Bottlenecks, budgets and immunity: the costs and benefits of immune function over the annual cycle of red knots (Calidris canutus)
PhD thesis. 2008. Deborah M. Buehler, published by Drukkerij van Denderen, Groningen, NL
ISBN: 978-90-367-3594-0 (print), 978-90-367-3595-7 (electronic), PDF
How do migrating birds deal with disease threats and allocate resources needed for immune function during their busy annual cycle?
This thesis is inspired by that question and aims to clarify our understanding of immune function over the annual cycle and in different environments.
Red knots, long distance migrating shorebirds, are used as a model species for experimental and field studies that provide several conclusions. First, migrant birds face bottlenecks or “tough times” during their annual cycle, especially during spring migration. Second, immune function varies significantly over the annual cycle, even in captive birds, and variation suggests that birds use different strategies during different annual cycle stages. Higher cost strategies are important during migration, but are down regulated during peak feather moult. Third, constitutive immunity persists under conditions that challenge energy balance, suggesting that a baseline level of immune function is compulsory and that birds save energy on more costly aspects of immunity when necessary. Fourth, in addition to available resources, pathogen pressure in the immediate environment likely shapes the strength and strategy of immune defence. Fifth, variation in melatonin does not correlate with immune function in knots. Thus, although melatonin may underlie the mechanism for annual variation in immune function in mammals, this is not likely the case in birds. Finally, in the wild immune function is affected by a myriad of factors including differences in available resources, energy expenditure and pathogen pressure in different environments.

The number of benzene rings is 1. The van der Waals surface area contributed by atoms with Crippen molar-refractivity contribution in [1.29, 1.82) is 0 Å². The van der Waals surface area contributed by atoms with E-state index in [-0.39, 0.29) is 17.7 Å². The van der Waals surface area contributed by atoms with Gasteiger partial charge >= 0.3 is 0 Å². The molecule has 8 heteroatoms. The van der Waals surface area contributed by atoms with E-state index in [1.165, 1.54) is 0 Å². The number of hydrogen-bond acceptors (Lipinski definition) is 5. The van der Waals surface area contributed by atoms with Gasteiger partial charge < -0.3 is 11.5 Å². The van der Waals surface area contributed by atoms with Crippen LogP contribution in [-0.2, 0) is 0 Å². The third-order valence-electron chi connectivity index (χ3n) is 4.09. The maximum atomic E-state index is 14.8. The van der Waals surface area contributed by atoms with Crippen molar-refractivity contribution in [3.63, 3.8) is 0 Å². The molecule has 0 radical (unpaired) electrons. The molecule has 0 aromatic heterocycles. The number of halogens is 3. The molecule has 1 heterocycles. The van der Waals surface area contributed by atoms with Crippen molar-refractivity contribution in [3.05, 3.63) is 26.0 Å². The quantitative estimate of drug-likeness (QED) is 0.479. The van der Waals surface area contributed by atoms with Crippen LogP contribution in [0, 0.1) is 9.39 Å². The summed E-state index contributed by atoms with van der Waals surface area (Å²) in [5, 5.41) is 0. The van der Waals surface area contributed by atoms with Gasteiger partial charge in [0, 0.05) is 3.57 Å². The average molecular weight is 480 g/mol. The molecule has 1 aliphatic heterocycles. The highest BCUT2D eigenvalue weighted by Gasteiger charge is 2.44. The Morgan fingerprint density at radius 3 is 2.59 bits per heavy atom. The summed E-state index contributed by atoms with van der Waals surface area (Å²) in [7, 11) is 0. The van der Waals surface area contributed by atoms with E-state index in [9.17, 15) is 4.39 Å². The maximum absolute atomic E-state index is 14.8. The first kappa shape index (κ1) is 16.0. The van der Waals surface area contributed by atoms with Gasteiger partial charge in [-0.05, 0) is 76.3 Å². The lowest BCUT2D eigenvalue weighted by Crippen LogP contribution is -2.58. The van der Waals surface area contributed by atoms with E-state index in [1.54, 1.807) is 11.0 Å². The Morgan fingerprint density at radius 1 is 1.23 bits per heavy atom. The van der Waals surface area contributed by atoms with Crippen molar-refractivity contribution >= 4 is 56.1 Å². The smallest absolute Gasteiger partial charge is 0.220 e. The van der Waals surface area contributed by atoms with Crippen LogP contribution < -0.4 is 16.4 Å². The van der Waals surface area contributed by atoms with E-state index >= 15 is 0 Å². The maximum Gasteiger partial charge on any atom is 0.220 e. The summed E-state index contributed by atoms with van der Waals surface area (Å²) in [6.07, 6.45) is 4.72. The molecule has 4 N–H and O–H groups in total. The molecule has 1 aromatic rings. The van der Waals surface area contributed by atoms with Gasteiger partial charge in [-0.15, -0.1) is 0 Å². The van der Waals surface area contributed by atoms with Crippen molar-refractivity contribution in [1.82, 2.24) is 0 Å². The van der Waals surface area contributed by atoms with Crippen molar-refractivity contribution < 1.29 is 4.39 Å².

Taken together my results establish that baseline immune function varies over the annual cycle, but that this variation is not driven by any of the factors I measured in captive birds. What then is driving this variation in immune function? An obvious answer is disease risk, an idea that requires testing in the future.